Babajide Adebiyi is a former partner at Talentstone Africa Partners, where he led a team advising corporations, institutions, and African government officials on risk management, financial services, energy, and infrastructure financing projects. With experience in more than 25 African markets, he has served as a consultant to multilateral institutions including the African Development Bank. He also has worked as risk manager for the sub-Saharan African region for Renaissance Capital. He is a chartered accountant and also played a key role in co-founding and leading nonprofit volunteering initiatives such as Slum to School and Move Back Africa Network. As a master of global affairs student, Babajide was the recipient of a McKenna Center Fellowship.
The Keough School’s master of global affairs program, a two-year program, includes 74 students. Current students and MGA alumni represent more than 50 countries including:
Afghanistan; Argentina; Bangladesh; Belarus; Belize; Burkina Faso; Canada; Chile; China; Colombia; Costa Rica; Democratic Republic of Congo; Ecuador; Egypt; El Salvador; Ethiopia; The Gambia; Ghana; Haiti; Honduras; Hungary; Indonesia; Iran; Japan; Kazakhstan; Kenya; Lebanon; Mali; Mexico; Mongolia; Morocco; Nepal; Nigeria; Pakistan; Palestine; Peru; the Philippines; Russia; Sierra Leone; South Africa; South Korea; Tajikistan; Trinidad and Tobago; Turkey; Ukraine; Uganda; the United Kingdom; the United States; Uzbekistan; Vietnam; and Zimbabwe.
The students bring a wealth of professional experience in international development, education, peacebuilding, environmental conservation, human rights, humanitarian assistance, journalism, and other fields. All students in the class have received fellowships thanks to a number of generous families, as well as foundation support and funding from institutes and the University more widely.
Niloofar Adnani holds a BSc in mechanical engineering from Amirkabir University of Technology. She also has completed graduate-level coursework in women’s studies at Allameh Tabataba’i University. While volunteering for various nongovernmental organizations, Niloofar developed analytical skills and gained an understanding of intersectional oppression and structural inequality. She has organized educational camps for students in underserved parts of Iran, raised funds for school construction projects, and supported the production of handicrafts by the Baluchi people, a nomadic minority group. She also is an active translator for Harasswatch, an Iran-based group that aims to mitigate the normalization of harassment and assault in public spaces. Niloofar’s first goal as a socialist feminist and graduate student is to stand against discrimination. She is the recipient of a Riberas Orjales Family Fellowship.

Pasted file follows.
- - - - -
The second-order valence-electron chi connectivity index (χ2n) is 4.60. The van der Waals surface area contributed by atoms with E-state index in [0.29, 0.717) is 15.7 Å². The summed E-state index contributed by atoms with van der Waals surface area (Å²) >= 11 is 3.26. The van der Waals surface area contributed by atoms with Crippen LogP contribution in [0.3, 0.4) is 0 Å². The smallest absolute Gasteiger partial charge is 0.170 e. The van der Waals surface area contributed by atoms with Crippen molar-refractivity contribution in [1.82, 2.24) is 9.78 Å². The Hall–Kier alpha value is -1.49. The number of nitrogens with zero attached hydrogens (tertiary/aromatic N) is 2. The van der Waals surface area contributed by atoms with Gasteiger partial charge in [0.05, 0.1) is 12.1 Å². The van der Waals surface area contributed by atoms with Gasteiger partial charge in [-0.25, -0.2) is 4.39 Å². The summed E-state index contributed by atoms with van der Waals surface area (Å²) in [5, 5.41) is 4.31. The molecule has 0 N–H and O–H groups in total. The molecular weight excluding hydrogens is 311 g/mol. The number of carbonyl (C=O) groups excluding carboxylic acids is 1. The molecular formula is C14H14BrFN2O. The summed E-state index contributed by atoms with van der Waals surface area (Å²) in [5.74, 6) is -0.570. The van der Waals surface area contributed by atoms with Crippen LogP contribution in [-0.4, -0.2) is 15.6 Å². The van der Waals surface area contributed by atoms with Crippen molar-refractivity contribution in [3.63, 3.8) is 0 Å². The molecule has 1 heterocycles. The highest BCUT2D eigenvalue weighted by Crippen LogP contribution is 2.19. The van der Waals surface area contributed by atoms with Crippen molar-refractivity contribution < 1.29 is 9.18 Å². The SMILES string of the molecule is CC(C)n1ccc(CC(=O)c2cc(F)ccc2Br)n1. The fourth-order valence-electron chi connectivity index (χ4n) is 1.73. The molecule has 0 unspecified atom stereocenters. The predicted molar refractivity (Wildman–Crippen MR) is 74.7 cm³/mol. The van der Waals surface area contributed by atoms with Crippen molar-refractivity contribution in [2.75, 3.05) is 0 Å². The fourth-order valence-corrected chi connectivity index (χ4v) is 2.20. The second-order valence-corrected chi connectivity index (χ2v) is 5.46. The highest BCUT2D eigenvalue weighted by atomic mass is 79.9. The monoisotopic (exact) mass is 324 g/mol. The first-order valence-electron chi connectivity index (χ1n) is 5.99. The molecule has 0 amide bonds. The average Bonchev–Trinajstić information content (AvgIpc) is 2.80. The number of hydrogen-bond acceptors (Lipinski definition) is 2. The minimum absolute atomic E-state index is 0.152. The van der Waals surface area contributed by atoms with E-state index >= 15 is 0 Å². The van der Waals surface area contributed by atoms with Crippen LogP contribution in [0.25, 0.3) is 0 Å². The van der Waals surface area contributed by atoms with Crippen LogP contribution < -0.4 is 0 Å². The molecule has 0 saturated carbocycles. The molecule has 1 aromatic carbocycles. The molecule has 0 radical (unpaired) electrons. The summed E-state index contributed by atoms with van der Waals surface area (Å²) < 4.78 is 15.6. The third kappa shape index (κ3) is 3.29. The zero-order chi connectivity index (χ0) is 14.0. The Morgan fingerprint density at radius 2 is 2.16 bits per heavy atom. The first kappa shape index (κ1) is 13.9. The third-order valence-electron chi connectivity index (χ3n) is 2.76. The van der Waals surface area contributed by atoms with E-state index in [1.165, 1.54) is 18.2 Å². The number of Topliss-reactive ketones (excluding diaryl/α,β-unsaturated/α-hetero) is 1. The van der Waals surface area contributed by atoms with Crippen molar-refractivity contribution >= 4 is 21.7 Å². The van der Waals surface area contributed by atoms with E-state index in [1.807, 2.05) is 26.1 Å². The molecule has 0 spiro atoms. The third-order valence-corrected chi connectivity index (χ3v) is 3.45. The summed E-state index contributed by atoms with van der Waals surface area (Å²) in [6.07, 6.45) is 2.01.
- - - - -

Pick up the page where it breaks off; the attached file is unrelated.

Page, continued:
Margaret Adomako recently worked at the Kofi Annan International Peacekeeping Training Centre, where she supported West African peacekeepers. She has conducted research on post-conflict reconstruction in Côte d’Ivoire and conflict between farmers and herders in Ghana. A former field officer for the Environmental Protection Agency of Ghana, Margaret has volunteered with the Ghana Volunteer Agency, a nonprofit network that provides volunteers to organizations in need. She is a graduate of the University of Ghana and the recipient of a Kroc Institute Fellowship.
Jenna Ahn served as a volunteer social worker at Farm of the Child, a children’s home in Honduras. Most recently, she worked in community-based learning at Santa Clara University’s Ignatian Center while consulting on a startup initiative focused on providing sustainable and affordable housing options in developing countries. She holds a BA in theology and pre-health studies from Notre Dame, and speaks Spanish and Korean. As a master of global affairs student, Jenna was the recipient of a Coca-Cola Global Affairs Fellowship.